Food without sun: price and life-saving potential

Food without sun: price and life-saving potential PurposeThe purpose of this study is to estimate the price and life-saving potential of alternate foods. The sun could be blocked by asteroid impact, supervolcanic eruption or nuclear winter caused by burning of cities during a nuclear war. The primary problem in these scenarios is loss of food production. Previous work has shown that alternate foods not dependent on sunlight, such as bacteria grown on natural gas and cellulose turned into sugar enzymatically, could feed everyone in these catastrophes, and preparation for these foods would save lives in a manner that is highly cost-effective.Design/methodology/approachThis study estimates the price of alternate foods during a catastrophe in line with global trade and information sharing, but factors such as migration, loans, aid or conflict are not taken into consideration.FindingsWithout alternate foods, for a five-year winter, only approximately 10 per cent of the population would survive. The price of dry food would rise to approximately $100/kg, and the expenditure on this food would be approximately $100tn. If alternate foods were $8/kg, the surviving global population increases to approximately 70 per cent, saving >4billion lives.Research limitations/implicationsA nongovernmental mechanism for coordinating the investments of rich people may be possible. Identifying companies whose interests align with alternate food preparations may save lives at a negative cost.Practical implicationsThe probability of loss of civilization and its impact on future generations would be lower in this scenario, and the total expenditure on food would be halved.Originality/valuePreparation for alternate foods is a good investment even for wealthy people who would survive without alternate foods. http://www.deepdyve.com/assets/images/DeepDyve-Logo-lg.png foresight Emerald Publishing

Food without sun: price and life-saving potential

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Publisher
Emerald Publishing
Copyright
Copyright © Emerald Group Publishing Limited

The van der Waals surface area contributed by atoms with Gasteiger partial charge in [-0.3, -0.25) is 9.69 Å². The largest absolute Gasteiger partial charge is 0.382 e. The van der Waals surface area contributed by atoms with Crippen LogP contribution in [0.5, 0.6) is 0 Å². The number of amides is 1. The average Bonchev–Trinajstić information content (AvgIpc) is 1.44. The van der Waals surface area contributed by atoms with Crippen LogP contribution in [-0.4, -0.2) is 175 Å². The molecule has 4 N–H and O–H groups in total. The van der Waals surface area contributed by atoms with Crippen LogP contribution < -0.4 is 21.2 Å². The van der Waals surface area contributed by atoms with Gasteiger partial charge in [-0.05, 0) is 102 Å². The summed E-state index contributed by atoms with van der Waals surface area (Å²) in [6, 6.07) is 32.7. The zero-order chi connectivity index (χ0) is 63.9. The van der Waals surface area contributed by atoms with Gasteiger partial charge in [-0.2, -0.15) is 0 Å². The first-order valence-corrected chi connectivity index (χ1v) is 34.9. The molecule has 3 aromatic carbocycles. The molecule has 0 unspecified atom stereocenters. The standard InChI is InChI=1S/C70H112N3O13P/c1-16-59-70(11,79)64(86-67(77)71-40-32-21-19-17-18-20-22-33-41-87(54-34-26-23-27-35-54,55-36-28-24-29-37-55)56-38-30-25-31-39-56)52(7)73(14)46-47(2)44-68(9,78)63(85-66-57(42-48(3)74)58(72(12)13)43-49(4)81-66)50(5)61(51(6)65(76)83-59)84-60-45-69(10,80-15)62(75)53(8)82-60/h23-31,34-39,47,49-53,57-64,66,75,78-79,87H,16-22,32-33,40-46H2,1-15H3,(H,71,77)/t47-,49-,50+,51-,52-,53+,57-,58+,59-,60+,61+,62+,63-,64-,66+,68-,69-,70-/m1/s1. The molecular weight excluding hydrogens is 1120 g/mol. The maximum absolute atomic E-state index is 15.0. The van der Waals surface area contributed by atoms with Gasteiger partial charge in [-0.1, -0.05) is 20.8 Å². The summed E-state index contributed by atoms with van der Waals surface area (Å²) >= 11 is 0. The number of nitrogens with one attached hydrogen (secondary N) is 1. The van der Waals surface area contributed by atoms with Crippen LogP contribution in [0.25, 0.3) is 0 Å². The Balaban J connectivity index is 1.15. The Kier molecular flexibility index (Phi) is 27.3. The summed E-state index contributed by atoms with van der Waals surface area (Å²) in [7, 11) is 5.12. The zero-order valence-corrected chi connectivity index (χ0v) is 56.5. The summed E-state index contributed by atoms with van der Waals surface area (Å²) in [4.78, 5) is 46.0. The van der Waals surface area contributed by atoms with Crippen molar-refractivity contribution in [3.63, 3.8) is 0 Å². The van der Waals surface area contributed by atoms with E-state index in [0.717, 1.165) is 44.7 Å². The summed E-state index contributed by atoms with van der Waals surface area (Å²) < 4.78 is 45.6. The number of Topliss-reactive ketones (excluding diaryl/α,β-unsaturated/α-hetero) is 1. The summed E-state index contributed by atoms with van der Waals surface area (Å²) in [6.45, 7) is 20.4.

ISSN
1463-6689
DOI
10.1108/FS-04-2018-0041
Publisher site
See Article on Publisher Site

Abstract

PurposeThe purpose of this study is to estimate the price and life-saving potential of alternate foods. The sun could be blocked by asteroid impact, supervolcanic eruption or nuclear winter caused by burning of cities during a nuclear war. The primary problem in these scenarios is loss of food production. Previous work has shown that alternate foods not dependent on sunlight, such as bacteria grown on natural gas and cellulose turned into sugar enzymatically, could feed everyone in these catastrophes, and preparation for these foods would save lives in a manner that is highly cost-effective.Design/methodology/approachThis study estimates the price of alternate foods during a catastrophe in line with global trade and information sharing, but factors such as migration, loans, aid or conflict are not taken into consideration.FindingsWithout alternate foods, for a five-year winter, only approximately 10 per cent of the population would survive. The price of dry food would rise to approximately $100/kg, and the expenditure on this food would be approximately $100tn. If alternate foods were $8/kg, the surviving global population increases to approximately 70 per cent, saving >4billion lives.Research limitations/implicationsA nongovernmental mechanism for coordinating the investments of rich people may be possible. Identifying companies whose interests align with alternate food preparations may save lives at a negative cost.Practical implicationsThe probability of loss of civilization and its impact on future generations would be lower in this scenario, and the total expenditure on food would be halved.Originality/valuePreparation for alternate foods is a good investment even for wealthy people who would survive without alternate foods.

Journal

foresightEmerald Publishing

Published: Mar 11, 2019

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